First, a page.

From his office in Gaza Suheil Tarazi, chairperson of the YMCA, is reflecting on the steady decline of the Christian community in the Gaza Strip: “You were born free by default and then you have the siege. Those that have the opportunity to get out, they get out. Some people never return because they find their freedom somewhere else,” he says.
It appears that leaving, whether permanently or temporarily, plays on the mind of many Christians in Gaza. Over the Christmas period, the Israeli authorities decide who will be granted permission to travel to Jerusalem and Bethlehem to visit family and friends in the West Bank.
One of the holiest sites in Christianity, the Church of the Holy Sepulchre, is located in Jerusalem yet authorisation is not given to everybody who applies. Those under 35 are refused, which could mean that a husband is granted permission to leave, but his wife is not. Ironically, Christians from across the world can travel to visit the birthplace of Jesus and the site where he was resurrected.
Members of the community at home still celebrate during the festive period. They decorate their houses with a Christmas tree – a symbol of joy – pray together and visit their family and friends. “It’s peace and love during this time,” says Tarazi.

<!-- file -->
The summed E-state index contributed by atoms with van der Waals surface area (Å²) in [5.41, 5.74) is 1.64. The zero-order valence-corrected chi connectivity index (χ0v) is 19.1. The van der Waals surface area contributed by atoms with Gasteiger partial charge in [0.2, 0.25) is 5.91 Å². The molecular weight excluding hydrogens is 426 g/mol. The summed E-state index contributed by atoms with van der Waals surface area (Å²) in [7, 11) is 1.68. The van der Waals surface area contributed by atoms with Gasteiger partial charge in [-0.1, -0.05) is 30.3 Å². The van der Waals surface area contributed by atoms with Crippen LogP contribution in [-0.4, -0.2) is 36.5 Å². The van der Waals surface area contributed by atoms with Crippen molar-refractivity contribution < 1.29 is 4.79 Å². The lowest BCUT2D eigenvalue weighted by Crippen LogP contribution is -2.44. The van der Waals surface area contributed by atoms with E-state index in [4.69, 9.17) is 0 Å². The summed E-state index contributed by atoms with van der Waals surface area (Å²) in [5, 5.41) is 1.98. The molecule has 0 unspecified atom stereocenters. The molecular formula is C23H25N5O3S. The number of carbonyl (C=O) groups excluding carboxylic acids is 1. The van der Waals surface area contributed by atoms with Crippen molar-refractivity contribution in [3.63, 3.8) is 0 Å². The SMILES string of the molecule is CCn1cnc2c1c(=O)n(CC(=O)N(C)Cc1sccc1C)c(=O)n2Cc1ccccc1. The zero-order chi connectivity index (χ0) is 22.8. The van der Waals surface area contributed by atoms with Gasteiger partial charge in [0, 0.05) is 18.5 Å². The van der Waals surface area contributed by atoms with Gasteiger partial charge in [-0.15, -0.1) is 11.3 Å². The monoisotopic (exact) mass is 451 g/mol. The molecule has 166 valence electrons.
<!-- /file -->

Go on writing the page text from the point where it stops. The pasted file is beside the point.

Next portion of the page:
These days there are roughly 1,300 Christians, made up of 350 families, living within a population of around 1.8 million in Gaza. The majority are Greek Orthodox; there are a few hundred from the Latin Church and very few Baptists. During the 1948 Nakba up to 50,000 Christians were forced from their homes in Palestine, some settled in Gaza.
Those I have spoken to agree that because of the siege the economy in the Strip is dire and so unemployment among graduates is rife; limited job prospects ultimately mean marriage and family life are hard, so people seek to leave in search of greater opportunities.
One pastor, who spoke on condition of anonymity, told MEMO: “There is a siege from the sky, from the land, from the sea. Most of the people cannot use the Israeli border. The Egyptian border is closed most of the time. Usually when people ask what it is like to live in Gaza I say I’ve never been in a prison, but I live in one.”